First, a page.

Where LTS is the expected life of the system based on the amount of time within the thermal-shock value at 10 C from literature; and TT1 is the log average life from thermal shock testing also from the literature.

This, in turn, raises the issue of machine vibration, which due to its impact on insulation life, must be taken into account (Equation. 7). The level and type of vibration must be considered from testing or averages.

Where LTV is the expected life in hours; TVS is the severe vibration value; and TV1 is the log life average from testing.

While there are additional conditions to consider, the final major condition for the purpose of this article, is contamination (Equation. 8). As with Equations 6 and 7, contamination life (LCO) is based upon contamination exposure time (TCS) and log average life by experiment (TC1).

From a manufacturer’s perspective, this approach can be utilized to work along with determining the point at which a percentage of machines would fail. Experimentation is required to provide accurate data analysis of this type. However, some information can be considered and calculated in a way to project life, and then be followed up with data collection to determine how quickly the system is degrading.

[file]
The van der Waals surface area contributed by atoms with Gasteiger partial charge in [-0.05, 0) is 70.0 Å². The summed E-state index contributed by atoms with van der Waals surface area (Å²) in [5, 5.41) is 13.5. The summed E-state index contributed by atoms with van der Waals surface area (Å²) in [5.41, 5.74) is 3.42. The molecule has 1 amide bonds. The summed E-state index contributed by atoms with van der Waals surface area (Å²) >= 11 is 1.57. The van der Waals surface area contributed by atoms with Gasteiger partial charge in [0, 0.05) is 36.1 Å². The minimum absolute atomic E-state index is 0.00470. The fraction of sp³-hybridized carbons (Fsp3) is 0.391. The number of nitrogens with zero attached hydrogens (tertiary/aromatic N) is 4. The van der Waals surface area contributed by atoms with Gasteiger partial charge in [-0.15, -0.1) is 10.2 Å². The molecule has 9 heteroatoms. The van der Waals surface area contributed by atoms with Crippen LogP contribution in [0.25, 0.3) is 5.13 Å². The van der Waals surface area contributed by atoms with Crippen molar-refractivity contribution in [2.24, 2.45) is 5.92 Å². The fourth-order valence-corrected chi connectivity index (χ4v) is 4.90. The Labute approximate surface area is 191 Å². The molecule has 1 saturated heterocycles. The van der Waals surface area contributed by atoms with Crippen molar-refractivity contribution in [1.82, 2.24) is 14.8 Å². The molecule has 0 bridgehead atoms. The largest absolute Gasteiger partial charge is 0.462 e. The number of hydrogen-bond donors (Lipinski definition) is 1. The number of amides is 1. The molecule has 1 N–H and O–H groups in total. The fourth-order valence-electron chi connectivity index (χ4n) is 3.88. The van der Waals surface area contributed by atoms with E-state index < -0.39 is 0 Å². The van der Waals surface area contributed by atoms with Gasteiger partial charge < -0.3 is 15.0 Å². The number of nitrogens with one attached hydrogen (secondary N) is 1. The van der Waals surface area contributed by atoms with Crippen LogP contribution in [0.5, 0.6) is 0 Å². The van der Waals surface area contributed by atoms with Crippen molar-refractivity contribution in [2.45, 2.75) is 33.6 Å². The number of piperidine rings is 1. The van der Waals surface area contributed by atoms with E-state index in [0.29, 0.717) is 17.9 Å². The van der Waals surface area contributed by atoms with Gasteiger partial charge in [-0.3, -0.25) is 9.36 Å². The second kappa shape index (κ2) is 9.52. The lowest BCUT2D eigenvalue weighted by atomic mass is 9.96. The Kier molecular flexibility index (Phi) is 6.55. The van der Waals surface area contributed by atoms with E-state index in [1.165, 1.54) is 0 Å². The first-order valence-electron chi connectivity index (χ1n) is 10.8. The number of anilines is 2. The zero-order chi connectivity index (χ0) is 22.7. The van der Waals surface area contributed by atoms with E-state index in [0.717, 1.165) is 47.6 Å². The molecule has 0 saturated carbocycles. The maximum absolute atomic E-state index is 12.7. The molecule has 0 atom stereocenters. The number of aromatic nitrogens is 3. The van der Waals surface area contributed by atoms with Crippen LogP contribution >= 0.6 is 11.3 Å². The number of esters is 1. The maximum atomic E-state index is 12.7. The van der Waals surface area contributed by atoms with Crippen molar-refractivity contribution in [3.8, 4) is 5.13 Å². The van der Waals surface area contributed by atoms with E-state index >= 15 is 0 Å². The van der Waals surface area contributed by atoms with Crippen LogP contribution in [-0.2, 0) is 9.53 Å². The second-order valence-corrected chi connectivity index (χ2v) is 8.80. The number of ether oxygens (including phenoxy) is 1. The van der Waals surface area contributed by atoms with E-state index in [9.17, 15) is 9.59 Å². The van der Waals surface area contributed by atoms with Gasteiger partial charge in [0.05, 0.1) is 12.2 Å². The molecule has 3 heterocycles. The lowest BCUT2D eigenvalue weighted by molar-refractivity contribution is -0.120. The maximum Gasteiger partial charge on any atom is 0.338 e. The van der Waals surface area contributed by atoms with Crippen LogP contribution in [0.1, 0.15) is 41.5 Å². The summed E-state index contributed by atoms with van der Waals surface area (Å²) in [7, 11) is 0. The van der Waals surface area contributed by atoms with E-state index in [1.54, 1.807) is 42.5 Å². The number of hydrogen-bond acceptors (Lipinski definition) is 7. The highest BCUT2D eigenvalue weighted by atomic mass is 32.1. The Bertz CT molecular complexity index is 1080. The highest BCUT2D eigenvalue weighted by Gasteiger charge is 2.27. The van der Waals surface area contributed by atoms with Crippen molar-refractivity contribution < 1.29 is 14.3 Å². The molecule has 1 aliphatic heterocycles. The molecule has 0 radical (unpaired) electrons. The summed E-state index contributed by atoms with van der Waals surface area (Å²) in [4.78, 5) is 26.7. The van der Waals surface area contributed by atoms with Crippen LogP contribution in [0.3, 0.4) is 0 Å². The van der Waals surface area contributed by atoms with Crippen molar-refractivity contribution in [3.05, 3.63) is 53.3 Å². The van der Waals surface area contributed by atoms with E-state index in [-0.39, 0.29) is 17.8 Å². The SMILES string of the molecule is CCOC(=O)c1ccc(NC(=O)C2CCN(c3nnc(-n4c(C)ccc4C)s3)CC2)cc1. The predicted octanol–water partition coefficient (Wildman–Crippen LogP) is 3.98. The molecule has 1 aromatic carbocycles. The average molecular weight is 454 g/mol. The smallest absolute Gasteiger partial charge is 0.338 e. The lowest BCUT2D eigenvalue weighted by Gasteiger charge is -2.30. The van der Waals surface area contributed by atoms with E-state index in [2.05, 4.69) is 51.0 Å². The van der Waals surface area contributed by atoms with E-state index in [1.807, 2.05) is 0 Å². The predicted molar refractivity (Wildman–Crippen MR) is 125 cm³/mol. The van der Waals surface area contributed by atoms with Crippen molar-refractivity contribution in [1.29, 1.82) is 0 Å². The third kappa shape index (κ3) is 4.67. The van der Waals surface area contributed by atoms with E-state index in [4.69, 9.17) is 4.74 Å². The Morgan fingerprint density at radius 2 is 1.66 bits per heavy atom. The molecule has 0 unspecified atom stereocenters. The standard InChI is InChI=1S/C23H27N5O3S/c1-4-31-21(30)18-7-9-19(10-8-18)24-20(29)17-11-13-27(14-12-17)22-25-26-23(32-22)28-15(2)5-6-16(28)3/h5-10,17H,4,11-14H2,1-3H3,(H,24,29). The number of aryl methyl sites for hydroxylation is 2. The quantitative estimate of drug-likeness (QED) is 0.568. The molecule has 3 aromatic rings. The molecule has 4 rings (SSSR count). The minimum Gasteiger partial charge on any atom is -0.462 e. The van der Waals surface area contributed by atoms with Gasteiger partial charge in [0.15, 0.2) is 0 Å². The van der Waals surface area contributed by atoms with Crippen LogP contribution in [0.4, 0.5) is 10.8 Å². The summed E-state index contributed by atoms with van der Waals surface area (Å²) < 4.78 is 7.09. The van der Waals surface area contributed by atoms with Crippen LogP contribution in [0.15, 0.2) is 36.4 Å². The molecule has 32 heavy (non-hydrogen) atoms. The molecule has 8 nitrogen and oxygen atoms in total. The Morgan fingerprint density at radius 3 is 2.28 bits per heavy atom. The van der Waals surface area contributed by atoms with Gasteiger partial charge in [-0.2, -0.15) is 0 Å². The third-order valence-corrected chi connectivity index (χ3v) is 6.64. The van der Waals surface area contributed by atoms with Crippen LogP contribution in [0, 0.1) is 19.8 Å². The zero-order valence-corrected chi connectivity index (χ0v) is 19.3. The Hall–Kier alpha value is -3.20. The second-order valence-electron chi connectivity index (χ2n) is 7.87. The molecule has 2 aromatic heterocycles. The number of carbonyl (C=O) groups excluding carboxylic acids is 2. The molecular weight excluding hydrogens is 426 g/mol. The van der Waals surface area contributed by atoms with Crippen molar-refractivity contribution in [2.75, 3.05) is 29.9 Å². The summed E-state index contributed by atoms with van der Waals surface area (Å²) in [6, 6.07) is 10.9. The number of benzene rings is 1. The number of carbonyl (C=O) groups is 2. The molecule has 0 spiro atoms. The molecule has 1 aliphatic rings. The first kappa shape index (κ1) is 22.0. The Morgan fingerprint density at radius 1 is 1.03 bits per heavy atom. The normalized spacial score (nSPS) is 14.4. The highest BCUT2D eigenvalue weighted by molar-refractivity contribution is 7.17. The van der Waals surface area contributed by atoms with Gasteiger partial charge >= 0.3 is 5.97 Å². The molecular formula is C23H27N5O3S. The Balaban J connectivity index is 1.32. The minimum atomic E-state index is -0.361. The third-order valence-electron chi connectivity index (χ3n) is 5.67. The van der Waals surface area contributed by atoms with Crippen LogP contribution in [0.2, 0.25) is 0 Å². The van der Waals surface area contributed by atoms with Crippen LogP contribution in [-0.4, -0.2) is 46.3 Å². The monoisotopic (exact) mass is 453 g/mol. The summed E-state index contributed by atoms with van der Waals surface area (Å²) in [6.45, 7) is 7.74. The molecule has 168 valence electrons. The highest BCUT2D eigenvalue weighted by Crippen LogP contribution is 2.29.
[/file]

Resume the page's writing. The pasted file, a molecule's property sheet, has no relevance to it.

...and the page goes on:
In Part V, we will look at a case study associated with the methodology from this article using a 50-hp electric motor operating across-the-line.TRR

Click The Following Links For Parts I And II Of This Short Series

“Part I, The Possibilities Of Probability: In Reliability And Predictive Maintenance” (Nov. 6, 2021)

Part II, The Possibilities Of Probability: In MTBF” (Nov. 15, 2021)

“Part III, The Possibilities Of Probability: In Failure Curves And RUL” (Nov. 20, 2021)

Howard Penrose, Ph.D., CMRP, is Founder and President of Motor Doc LLC, Lombard, IL and, among other things, a Past Chair of the Society for Maintenance and Reliability Professionals, Atlanta (smrp.org). Email him at howard@motordoc.com, or info@motordoc.com, and/or visit motordoc.com.

Tags: reliability, availability, maintenance, RAM, electrical systems, predictive maintenance, Artificial/Augmented Intelligence, AI, Machine Learning (ML), Internet of Things, IoT,  P-F Curve